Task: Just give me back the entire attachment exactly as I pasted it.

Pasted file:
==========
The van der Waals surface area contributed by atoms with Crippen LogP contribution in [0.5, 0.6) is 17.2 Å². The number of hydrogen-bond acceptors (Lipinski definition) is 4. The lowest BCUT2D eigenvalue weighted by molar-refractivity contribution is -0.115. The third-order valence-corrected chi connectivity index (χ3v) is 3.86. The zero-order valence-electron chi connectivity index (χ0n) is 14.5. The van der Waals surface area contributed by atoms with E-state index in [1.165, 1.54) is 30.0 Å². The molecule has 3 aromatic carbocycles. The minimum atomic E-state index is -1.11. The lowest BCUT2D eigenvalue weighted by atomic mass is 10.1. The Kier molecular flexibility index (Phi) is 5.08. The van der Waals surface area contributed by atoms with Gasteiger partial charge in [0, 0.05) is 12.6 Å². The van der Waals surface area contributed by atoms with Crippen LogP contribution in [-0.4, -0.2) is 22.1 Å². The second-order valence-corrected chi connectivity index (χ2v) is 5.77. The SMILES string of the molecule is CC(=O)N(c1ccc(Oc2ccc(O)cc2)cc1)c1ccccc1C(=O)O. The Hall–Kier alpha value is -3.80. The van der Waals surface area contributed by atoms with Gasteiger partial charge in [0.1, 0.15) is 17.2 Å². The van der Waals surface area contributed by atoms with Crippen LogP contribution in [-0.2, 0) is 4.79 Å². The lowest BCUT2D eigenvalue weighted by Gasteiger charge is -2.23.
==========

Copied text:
The van der Waals surface area contributed by atoms with Crippen LogP contribution in [0.5, 0.6) is 17.2 Å². The number of hydrogen-bond acceptors (Lipinski definition) is 4. The lowest BCUT2D eigenvalue weighted by molar-refractivity contribution is -0.115. The third-order valence-corrected chi connectivity index (χ3v) is 3.86. The zero-order valence-electron chi connectivity index (χ0n) is 14.5. The van der Waals surface area contributed by atoms with E-state index in [1.165, 1.54) is 30.0 Å². The molecule has 3 aromatic carbocycles. The minimum atomic E-state index is -1.11. The lowest BCUT2D eigenvalue weighted by atomic mass is 10.1. The Kier molecular flexibility index (Phi) is 5.08. The van der Waals surface area contributed by atoms with Gasteiger partial charge in [0, 0.05) is 12.6 Å². The van der Waals surface area contributed by atoms with Crippen LogP contribution in [-0.4, -0.2) is 22.1 Å². The second-order valence-corrected chi connectivity index (χ2v) is 5.77. The SMILES string of the molecule is CC(=O)N(c1ccc(Oc2ccc(O)cc2)cc1)c1ccccc1C(=O)O. The Hall–Kier alpha value is -3.80. The van der Waals surface area contributed by atoms with Gasteiger partial charge in [0.1, 0.15) is 17.2 Å². The van der Waals surface area contributed by atoms with Crippen LogP contribution in [-0.2, 0) is 4.79 Å². The lowest BCUT2D eigenvalue weighted by Gasteiger charge is -2.23.